How to Identify the Signs of Skin Cancer

Skin cancer is the most common form of cancer diagnosed in the US today. Over the last 30 years, more people have been diagnosed with skin cancer than all of the other types of cancer combined, and experts predict that one in five Americans will receive a diagnosis of skin cancer during their lifetime. Despite its prevalence, cancer still remains one of the most terrifying illnesses, and receiving a diagnosis of cancer can be an extremely distressing experience. Cancers that are detected early are far easier to treat than those in the late stages, so being aware of the signs of skin cancer is the best way to protect yourself against the disease.

What Is Skin Cancer?

Skin cancer is a type of cancer that develops in one of the skin cells. There are different types of skin cancer that grow in the various cells contained within the top layer of the skin known as the epidermis.

Different Types of Skin Cancer

The three most common types of skin cancer are:

Squamous Cell Carcinoma – Around 20% of skin cancers are due to squamous cell carcinoma. This type of cancer develops on areas of the skin that are regularly exposed to the sun or from another type of skin condition known as actinic keratosis. Squamous cell carcinoma presents as red, scaly patches on the skin that are often raised.

Basal Cell Carcinoma – Basal cell carcinoma is the most common form of cancer in any part of the body. This type of cancer cell does not generally spread to other parts of the body unless it goes unnoticed for a long period of time. Basal cell carcinoma is characterized by raised pink bumps that can easily bleed after a minor injury.

Melanoma – Melanoma is less common than squamous and basal cell carcinoma but is much more dangerous due to the speed with which it can spread.

Melanoma presents as a black or brown growth on the skin that is often asymmetrical and without a clearly defined border. Moles are a benign form of tumor that resemble melanoma, and doctors advise people with a lot of moles to frequently check them for signs of change. Although melanoma is a more serious form of skin cancer, it can still be treated successfully if caught early.

Some other rare types of skin cancer include Kaposi sarcoma, Merkel cell carcinoma and cutaneous lymphoma, but these forms are extremely rare and account for less than 1% of all skin cancer diagnoses.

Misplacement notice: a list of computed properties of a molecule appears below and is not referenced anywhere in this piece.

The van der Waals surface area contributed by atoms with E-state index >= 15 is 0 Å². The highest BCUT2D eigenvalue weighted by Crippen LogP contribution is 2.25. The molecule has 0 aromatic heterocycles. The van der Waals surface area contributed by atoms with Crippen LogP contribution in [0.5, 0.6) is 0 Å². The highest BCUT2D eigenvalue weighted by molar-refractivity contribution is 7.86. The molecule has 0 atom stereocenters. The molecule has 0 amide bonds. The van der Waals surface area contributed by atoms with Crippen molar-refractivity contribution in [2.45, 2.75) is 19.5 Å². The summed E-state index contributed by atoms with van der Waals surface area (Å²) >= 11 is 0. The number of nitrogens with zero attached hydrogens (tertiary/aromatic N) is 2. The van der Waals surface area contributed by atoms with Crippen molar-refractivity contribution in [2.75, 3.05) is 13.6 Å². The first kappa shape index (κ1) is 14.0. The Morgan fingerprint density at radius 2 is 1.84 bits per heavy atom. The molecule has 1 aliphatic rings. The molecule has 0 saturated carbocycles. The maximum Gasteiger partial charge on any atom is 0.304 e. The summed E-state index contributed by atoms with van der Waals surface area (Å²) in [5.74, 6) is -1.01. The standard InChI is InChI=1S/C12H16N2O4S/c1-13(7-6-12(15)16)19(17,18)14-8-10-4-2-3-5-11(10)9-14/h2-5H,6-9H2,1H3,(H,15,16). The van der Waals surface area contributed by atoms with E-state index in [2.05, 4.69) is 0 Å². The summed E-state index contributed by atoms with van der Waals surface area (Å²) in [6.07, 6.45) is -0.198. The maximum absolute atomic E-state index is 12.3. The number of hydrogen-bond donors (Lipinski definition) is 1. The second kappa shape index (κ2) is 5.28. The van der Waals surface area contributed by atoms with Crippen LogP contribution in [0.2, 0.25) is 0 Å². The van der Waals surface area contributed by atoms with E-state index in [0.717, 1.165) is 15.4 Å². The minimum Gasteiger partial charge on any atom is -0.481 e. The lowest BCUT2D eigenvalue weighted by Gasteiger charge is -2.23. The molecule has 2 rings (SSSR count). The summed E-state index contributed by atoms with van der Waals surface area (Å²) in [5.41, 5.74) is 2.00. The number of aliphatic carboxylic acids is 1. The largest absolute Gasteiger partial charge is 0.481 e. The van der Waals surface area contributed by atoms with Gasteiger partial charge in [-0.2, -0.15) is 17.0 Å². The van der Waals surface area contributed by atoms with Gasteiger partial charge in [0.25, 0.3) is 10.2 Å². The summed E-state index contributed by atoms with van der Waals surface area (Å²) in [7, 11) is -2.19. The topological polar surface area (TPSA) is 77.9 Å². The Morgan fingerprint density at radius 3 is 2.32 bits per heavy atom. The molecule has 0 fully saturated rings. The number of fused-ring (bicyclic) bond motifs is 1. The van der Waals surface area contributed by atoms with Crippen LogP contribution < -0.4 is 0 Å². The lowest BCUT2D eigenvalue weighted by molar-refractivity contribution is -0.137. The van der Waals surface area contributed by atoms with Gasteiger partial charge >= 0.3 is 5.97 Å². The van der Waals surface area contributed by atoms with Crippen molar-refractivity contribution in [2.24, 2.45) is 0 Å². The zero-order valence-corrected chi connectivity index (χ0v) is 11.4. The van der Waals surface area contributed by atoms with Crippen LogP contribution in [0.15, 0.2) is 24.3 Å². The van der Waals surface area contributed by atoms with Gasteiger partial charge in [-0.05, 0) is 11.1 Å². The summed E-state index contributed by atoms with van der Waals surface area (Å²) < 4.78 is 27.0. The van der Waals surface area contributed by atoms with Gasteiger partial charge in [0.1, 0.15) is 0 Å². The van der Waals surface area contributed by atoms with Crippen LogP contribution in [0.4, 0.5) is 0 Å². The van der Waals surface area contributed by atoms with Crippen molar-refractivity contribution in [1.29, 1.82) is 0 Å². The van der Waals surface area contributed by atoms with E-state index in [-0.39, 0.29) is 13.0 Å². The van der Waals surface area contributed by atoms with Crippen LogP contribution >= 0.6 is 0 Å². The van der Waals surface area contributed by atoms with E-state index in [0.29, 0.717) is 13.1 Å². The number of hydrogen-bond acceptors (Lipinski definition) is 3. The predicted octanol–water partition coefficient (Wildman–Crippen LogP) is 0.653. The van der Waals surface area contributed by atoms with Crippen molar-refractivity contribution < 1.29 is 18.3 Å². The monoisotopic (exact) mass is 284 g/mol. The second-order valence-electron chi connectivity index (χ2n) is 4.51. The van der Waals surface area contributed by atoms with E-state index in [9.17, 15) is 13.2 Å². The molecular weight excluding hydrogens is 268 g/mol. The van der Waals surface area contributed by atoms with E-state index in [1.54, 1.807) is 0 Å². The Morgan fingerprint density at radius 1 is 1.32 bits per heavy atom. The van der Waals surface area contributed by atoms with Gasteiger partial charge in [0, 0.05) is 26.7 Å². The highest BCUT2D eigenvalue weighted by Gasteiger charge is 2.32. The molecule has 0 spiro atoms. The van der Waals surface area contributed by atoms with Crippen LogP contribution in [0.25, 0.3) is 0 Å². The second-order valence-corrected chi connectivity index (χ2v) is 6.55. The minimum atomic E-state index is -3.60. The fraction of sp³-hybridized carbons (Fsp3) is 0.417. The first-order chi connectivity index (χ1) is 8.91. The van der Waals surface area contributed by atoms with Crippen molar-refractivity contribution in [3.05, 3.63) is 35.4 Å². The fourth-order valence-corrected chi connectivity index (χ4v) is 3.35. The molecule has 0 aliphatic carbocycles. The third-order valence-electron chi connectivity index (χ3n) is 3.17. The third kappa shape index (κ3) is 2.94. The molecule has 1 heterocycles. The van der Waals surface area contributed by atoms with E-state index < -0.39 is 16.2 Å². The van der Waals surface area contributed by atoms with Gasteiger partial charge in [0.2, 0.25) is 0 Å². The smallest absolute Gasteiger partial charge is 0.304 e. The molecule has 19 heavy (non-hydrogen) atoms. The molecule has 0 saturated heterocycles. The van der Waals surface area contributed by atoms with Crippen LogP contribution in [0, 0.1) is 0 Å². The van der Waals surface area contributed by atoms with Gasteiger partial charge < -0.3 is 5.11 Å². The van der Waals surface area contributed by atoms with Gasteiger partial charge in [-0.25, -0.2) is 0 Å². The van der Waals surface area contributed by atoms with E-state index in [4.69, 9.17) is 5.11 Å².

How to Identify Skin Cancer

It is important to closely examine your skin for any new or changing moles or growths on a regular basis. When checking your body for skin cancer, doctors advise the following ABCDE rule:

Asymmetry – Healthy moles should be round and symmetrical.

Border – A clearly defined border is common in healthy skin growths and should not be blurred or faded.

Color – Pay attention to the color of your moles. Any that contain several shades of black, blue or brown should be examined by a dermatologist.

Diameter – Any moles larger than a ¼ inch in diameter may need to be looked at by a professional.

Evolving – If you have a mole or skin growth that is changing in shape, size or color, make an appointment with one of our trained dermatologists immediately for further examination.

What Treatment Is Available?

Your dermatologist will remove a small section of any suspicious mole or growth and send it to a lab to check for cancerous cells. If cancer is detected, then complete removal of the affected area is the best known cure.

If you are worried about skin cancer, then it is essential that you seek professional advice immediately. Our professional dermatologists will examine your skin and perform a biopsy if necessary to determine whether or not the mole or growth is cancerous. Call our center today to arrange a free consultation with a dermatologist to discuss your own personal treatment plan.

Disclaim: This blog pro­vides gen­eral infor­ma­tion and dis­cus­sion about medical, cosmetic, mohs, and surgical dermatology. The words and other con­tent pro­vided in this blog, and in any linked mate­ri­als, are not intended and should not be con­strued as med­ical advice. If the reader or any other per­son has a med­ical con­cern, he or she should con­sult with an appropriately-licensed dermatologist or other health care worker.

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